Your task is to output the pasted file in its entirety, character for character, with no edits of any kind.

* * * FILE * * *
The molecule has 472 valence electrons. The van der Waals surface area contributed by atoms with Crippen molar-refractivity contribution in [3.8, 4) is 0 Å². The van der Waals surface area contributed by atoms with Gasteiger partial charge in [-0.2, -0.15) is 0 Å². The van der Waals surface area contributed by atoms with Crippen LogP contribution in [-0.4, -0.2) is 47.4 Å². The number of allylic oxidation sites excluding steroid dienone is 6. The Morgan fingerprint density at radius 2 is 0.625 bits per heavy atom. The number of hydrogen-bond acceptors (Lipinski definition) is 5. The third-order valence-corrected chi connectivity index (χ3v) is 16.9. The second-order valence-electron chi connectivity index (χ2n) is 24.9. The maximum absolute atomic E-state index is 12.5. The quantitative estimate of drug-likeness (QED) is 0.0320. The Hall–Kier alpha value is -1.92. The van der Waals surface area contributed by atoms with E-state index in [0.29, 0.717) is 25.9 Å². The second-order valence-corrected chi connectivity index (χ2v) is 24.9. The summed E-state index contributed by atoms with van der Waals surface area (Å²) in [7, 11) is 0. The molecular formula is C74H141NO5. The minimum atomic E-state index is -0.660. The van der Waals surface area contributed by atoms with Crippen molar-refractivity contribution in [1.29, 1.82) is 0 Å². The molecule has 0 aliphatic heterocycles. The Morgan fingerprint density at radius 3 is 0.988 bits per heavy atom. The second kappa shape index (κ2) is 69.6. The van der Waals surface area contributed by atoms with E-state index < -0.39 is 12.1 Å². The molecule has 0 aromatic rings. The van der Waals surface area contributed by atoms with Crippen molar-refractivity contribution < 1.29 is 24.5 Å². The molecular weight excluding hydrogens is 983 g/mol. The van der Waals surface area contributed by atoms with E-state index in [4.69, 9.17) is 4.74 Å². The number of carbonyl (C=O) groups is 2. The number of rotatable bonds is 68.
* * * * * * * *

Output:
The molecule has 472 valence electrons. The van der Waals surface area contributed by atoms with Crippen molar-refractivity contribution in [3.8, 4) is 0 Å². The van der Waals surface area contributed by atoms with Gasteiger partial charge in [-0.2, -0.15) is 0 Å². The van der Waals surface area contributed by atoms with Crippen LogP contribution in [-0.4, -0.2) is 47.4 Å². The number of allylic oxidation sites excluding steroid dienone is 6. The Morgan fingerprint density at radius 2 is 0.625 bits per heavy atom. The number of hydrogen-bond acceptors (Lipinski definition) is 5. The third-order valence-corrected chi connectivity index (χ3v) is 16.9. The second-order valence-electron chi connectivity index (χ2n) is 24.9. The maximum absolute atomic E-state index is 12.5. The quantitative estimate of drug-likeness (QED) is 0.0320. The Hall–Kier alpha value is -1.92. The van der Waals surface area contributed by atoms with E-state index in [0.29, 0.717) is 25.9 Å². The second-order valence-corrected chi connectivity index (χ2v) is 24.9. The summed E-state index contributed by atoms with van der Waals surface area (Å²) in [7, 11) is 0. The molecular formula is C74H141NO5. The minimum atomic E-state index is -0.660. The van der Waals surface area contributed by atoms with Crippen molar-refractivity contribution in [1.29, 1.82) is 0 Å². The molecule has 0 aliphatic heterocycles. The Morgan fingerprint density at radius 3 is 0.988 bits per heavy atom. The second kappa shape index (κ2) is 69.6. The van der Waals surface area contributed by atoms with E-state index < -0.39 is 12.1 Å². The molecule has 0 aromatic rings. The van der Waals surface area contributed by atoms with Crippen molar-refractivity contribution < 1.29 is 24.5 Å². The molecular weight excluding hydrogens is 983 g/mol. The van der Waals surface area contributed by atoms with E-state index in [4.69, 9.17) is 4.74 Å². The number of carbonyl (C=O) groups is 2. The number of rotatable bonds is 68.